When Julia Muggenburg rustles out of the rain and into her Mayfair gallery Belmacz to find me sitting in the window, she has the unmistakeable air of an explorer returning home laden with treasures. “I’ve brought my beloved hat, by Stephen Jones,” she tells me delightedly, presenting a piece which can be worn either forwards, to show a shiny, polished peak, or backwards, exposing a coolly dishevelled one. “It's called 'From Mayfair to Shoreditch!’” An apt choice, she explains, given that she has spent the morning running around town. “And you know, because I was in a rush I didn't have a hatbox. But hopefully it's okay. You know, it should really be a little bit battered.”
Those who know her will affirm that the jewellery designer and gallery founder is rarely seen without a hat, many of which are designed by her old friend, milliner Stephen Jones. Still, it’s Muggenburg's manner, rather than her ample collection of accessories, which is the most spellbinding thing about her. She is the kind of figure that the age-old-adage ‘conversation is an art form’ might have been dreamt up for: every sentence brims with references – people you must read about, places you must visit, anecdotes from acquaintances who double up as influential artists – all of which are offered not ostentatiously, but generously. Like gifts. A conversation with Muggenburg is akin to sitting down with a treasured book – you walk away richer, somehow.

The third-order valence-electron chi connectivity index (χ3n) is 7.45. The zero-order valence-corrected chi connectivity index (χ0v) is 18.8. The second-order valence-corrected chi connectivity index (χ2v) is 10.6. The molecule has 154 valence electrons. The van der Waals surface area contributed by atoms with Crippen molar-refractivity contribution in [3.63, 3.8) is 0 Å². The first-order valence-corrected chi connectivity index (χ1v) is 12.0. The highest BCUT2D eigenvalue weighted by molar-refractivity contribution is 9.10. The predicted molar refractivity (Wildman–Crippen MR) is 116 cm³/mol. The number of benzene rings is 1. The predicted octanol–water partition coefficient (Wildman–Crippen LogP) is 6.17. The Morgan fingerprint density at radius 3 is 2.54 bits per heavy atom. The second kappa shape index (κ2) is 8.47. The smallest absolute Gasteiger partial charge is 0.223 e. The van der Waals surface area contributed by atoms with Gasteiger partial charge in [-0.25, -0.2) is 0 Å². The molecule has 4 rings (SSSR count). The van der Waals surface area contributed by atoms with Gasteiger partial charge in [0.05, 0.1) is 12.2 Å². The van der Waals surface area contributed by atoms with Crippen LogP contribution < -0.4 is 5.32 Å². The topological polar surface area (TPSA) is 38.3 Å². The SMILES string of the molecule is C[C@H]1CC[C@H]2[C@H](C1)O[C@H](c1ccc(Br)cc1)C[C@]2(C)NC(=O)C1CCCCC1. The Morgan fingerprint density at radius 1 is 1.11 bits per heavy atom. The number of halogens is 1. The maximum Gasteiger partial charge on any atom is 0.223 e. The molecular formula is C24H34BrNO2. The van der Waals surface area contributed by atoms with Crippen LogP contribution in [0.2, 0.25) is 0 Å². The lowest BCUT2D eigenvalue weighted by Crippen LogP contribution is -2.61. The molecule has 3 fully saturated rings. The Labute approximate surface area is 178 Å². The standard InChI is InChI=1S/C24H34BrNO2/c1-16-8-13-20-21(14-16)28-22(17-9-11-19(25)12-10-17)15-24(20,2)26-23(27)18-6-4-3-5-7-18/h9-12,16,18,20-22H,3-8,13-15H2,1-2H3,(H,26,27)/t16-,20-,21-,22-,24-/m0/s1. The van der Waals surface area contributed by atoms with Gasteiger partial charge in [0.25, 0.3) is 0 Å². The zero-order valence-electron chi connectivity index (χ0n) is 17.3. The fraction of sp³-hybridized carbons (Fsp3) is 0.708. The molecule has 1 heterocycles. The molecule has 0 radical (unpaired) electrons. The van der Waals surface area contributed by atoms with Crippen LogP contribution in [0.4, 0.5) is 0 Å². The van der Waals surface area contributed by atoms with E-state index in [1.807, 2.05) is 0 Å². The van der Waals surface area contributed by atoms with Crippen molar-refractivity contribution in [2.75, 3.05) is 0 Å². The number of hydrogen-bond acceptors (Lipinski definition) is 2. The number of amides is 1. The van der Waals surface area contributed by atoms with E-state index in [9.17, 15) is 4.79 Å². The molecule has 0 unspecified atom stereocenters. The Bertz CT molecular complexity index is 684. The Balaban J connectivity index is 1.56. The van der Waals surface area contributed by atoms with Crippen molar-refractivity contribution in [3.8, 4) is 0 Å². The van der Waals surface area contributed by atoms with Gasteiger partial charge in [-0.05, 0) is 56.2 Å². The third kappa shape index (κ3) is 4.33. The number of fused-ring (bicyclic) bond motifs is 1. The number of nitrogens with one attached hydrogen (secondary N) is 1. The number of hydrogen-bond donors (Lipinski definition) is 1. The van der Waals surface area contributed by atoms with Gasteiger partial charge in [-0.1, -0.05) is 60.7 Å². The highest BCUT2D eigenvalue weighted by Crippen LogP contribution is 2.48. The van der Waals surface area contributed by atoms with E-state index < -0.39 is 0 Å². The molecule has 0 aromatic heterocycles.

Born near Düsseldorf, Muggenburg first arrived in London some 25 years ago to undertake a course in painting at Central St Martins, and never found cause to return to Germany. “In a sense I didn’t deliberately move away, I just sort of didn't go back,” she says. The course provided a delicious entry into the arts, building on the foundation she had already acquired from her upbringing, and led not to a creating work for a gallery – “I thought it would be limiting,” she explains – but to a class in goldsmithing in Russell Square – “of course goldsmithing work was very similar to sculpting, just on a different scale.” She took to the design aspect of the craft quickly, and clients soon approached, drawn to her extraordinary ability to dream up portable, custom artworks to suit their individual traits and passions. Her brand, its name comprised of words denoting ‘belle’ and ‘maximum’, was founded in 2000 to cater to them.
Nowadays, Belmacz itself is a gem of sorts – a two-storey gallery-cum-store in Mayfair, dedicated to Muggenburg’s dynamic and inimitable blend of contemporary art, precious jewels and ancient artefacts. As a gallery it hosts up to 12 exhibitions a year, showing artworks and installations by firm friends, collaborators, and contemporary and classical artists. Vitally, these shows always sit side by side with the jewels themselves – a bold array of geometry-inflected shapes and forms coupled with spectacular natural stones.